Bhavani Kannan is a doctoral candidate in the Asia Pacific College of Diplomacy at the Australian National University (ANU). Her research focuses on harnessing diplomatic approaches to terrorism through improving negotiations as a CT mechanism. She has previously been a research assistant at the Western Australian Institute of Dispute Management. Bhavani holds a Master of Diplomacy (Advanced) with Honours and a Master of Laws in international law from the ANU. She previously completed a Bachelor of Laws and a Bachelor of Asian Studies (Specialist) in Japanese at Murdoch University.
Thanks for agreeing to chat with us Bhavani! Can you start by telling us more about your interests and research areas? Specifically, regarding your PhD?
Thanks for reaching out! My research focuses on diplomatic and non-military avenues for maintaining international peace and security with respect to armed non-state actors. Specifically, I find soft power tools such as negotiation, mediation, and persuasion fascinating. Nelson Mandela stated that ‘[n]egotiation and discussion are the greatest weapons we have for promoting peace and development.’ This is reflected in negotiation being a wildly more successful tool than policymakers give them credit for. Yet, world leaders and policymakers continue to reject negotiations, turning to them as a last resort. My PhD examines the intersection between diplomatic studies, international law, and international security to re-evaluate basic assumptions and understandings about negotiating with armed non-state actors, such as terrorists, as an international security tool. In particular, I am looking at the relationship between who are, or ought to be, considered diplomatic actors, and what it means to behave diplomatically. Linked to this is analysing whether certain actors are inherently bad, or are choosing to behave badly. The potential implications for the way we frame foreign policy to maintain international peace and security are huge.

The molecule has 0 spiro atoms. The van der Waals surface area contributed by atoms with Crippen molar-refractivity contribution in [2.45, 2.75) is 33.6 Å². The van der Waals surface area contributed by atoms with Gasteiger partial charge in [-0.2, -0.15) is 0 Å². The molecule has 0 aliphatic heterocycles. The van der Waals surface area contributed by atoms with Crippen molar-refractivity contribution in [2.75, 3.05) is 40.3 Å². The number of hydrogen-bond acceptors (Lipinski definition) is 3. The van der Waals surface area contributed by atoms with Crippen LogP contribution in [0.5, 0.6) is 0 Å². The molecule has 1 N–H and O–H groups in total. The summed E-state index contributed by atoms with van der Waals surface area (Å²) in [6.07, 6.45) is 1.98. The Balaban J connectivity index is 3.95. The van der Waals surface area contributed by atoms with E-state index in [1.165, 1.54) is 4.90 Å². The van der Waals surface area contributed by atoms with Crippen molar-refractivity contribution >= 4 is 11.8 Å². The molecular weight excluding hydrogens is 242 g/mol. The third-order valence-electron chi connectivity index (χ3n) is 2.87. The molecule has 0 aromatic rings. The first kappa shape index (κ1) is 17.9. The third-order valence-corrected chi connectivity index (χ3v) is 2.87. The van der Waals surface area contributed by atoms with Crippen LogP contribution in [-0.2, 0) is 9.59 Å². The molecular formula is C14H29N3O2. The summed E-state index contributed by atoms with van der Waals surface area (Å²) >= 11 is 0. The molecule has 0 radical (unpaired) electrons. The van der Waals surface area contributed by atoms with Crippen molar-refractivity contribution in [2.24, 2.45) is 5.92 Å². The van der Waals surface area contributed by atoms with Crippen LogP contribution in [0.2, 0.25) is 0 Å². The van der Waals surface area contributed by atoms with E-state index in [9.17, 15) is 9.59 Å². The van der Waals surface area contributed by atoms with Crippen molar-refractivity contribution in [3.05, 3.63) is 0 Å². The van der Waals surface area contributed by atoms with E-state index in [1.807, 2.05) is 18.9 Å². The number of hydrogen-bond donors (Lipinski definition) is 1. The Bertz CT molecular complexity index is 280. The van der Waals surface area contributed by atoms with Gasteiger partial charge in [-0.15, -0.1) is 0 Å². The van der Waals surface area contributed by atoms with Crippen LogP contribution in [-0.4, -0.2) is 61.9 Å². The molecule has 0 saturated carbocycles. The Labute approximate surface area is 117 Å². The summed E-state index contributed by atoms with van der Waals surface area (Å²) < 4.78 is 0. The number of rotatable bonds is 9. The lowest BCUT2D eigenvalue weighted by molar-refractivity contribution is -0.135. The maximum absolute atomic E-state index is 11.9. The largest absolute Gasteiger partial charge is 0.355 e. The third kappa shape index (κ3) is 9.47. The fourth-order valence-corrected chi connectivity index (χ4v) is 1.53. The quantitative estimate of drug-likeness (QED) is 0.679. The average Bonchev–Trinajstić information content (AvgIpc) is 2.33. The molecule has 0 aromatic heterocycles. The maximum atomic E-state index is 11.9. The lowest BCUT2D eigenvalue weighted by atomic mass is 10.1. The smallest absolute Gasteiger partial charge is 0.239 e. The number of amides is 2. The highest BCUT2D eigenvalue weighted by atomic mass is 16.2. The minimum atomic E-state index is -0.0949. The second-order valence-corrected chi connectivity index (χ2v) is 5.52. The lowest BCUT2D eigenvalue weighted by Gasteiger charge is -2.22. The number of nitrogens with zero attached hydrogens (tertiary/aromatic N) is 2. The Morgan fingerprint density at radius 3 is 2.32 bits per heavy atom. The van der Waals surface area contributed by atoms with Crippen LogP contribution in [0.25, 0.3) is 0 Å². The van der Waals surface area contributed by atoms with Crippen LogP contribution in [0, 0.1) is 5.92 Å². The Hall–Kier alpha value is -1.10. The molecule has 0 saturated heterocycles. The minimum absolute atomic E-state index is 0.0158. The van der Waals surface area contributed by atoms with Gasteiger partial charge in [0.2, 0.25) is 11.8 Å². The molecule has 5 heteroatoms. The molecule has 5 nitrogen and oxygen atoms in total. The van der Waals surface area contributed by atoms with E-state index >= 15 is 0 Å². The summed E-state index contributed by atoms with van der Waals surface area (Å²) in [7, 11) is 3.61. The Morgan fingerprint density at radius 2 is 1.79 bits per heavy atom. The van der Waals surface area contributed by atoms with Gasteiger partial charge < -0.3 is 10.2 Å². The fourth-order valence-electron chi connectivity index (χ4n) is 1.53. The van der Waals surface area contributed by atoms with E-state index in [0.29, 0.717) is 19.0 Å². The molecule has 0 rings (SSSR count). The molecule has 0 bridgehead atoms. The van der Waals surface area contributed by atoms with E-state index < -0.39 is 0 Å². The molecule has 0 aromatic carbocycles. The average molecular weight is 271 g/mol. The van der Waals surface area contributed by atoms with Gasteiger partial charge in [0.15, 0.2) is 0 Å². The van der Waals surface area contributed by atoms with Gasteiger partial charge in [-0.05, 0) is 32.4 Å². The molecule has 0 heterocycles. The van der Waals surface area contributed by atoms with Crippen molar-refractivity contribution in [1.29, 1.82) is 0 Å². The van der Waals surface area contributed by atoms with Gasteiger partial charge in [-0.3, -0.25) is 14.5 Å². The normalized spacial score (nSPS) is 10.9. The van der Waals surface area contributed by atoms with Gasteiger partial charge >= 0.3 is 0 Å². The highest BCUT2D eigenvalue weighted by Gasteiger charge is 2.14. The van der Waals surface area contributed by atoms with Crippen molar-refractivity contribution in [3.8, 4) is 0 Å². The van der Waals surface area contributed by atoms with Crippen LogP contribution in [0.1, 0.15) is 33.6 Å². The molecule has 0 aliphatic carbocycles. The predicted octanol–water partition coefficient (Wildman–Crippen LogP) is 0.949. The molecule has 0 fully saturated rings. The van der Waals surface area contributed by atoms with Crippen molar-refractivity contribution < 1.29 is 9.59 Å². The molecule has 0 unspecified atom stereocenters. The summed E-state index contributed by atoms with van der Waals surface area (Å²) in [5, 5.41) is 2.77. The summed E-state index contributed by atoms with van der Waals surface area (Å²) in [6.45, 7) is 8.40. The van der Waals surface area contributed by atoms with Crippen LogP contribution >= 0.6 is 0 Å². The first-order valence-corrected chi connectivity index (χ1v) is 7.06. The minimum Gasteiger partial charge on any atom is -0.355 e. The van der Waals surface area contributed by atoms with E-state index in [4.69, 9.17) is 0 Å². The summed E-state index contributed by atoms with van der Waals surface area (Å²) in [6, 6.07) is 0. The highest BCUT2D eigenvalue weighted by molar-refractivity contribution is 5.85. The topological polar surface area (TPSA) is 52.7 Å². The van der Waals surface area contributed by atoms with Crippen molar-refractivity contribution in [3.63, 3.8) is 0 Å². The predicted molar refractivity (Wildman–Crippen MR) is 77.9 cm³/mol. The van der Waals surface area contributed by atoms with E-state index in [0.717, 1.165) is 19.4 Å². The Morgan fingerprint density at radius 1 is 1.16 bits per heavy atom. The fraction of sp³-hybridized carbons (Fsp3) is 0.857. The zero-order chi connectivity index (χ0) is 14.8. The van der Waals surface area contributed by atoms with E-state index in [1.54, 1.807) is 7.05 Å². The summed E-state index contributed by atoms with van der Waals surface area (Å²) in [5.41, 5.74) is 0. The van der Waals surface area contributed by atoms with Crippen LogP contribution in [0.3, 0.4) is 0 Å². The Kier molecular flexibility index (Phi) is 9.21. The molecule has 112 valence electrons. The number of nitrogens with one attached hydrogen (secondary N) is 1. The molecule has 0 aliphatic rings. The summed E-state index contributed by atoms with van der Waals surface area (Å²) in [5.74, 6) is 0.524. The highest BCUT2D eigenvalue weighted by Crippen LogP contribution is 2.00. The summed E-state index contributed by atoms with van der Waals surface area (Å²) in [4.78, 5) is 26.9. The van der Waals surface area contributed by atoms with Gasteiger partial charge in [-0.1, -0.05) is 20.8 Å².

What inspired your interest in this research area?
I have always been drawn to negotiation and mediation. In a previous life in law, it infuriated me that negotiation was considered an “Alternative” Dispute Resolution (ADR) mechanism. As Winston Churchill remarked in 1954, ‘to jaw-jaw is always better than to war-war’; this has innately rung true for me. It is why I was drawn to law in the first place. A desire to give a voice to the un(der)-represented and voiceless members of society saw my interests grow from criminal law, to public international law, to diplomacy and international security. Within the international context, there is a clear power asymmetry among actors. This is even more pronounced from a realist/strategic/security perspective. While negotiations don’t completely level the playing field, they do give the un(der)-represented members of the international community an opportunity to address legitimate grievances. That we counter-intuitively shy away from a conflict resolution mechanism with a proven track-record simply makes researching negotiations and diplomacy even more fascinating.
You recently wrote a chapter ‘Negotiating with terrorists’ for ASPI’s Counterterrorism Yearbook 2019. Why is it important for Australia to improve our approach to negotiations with terrorists?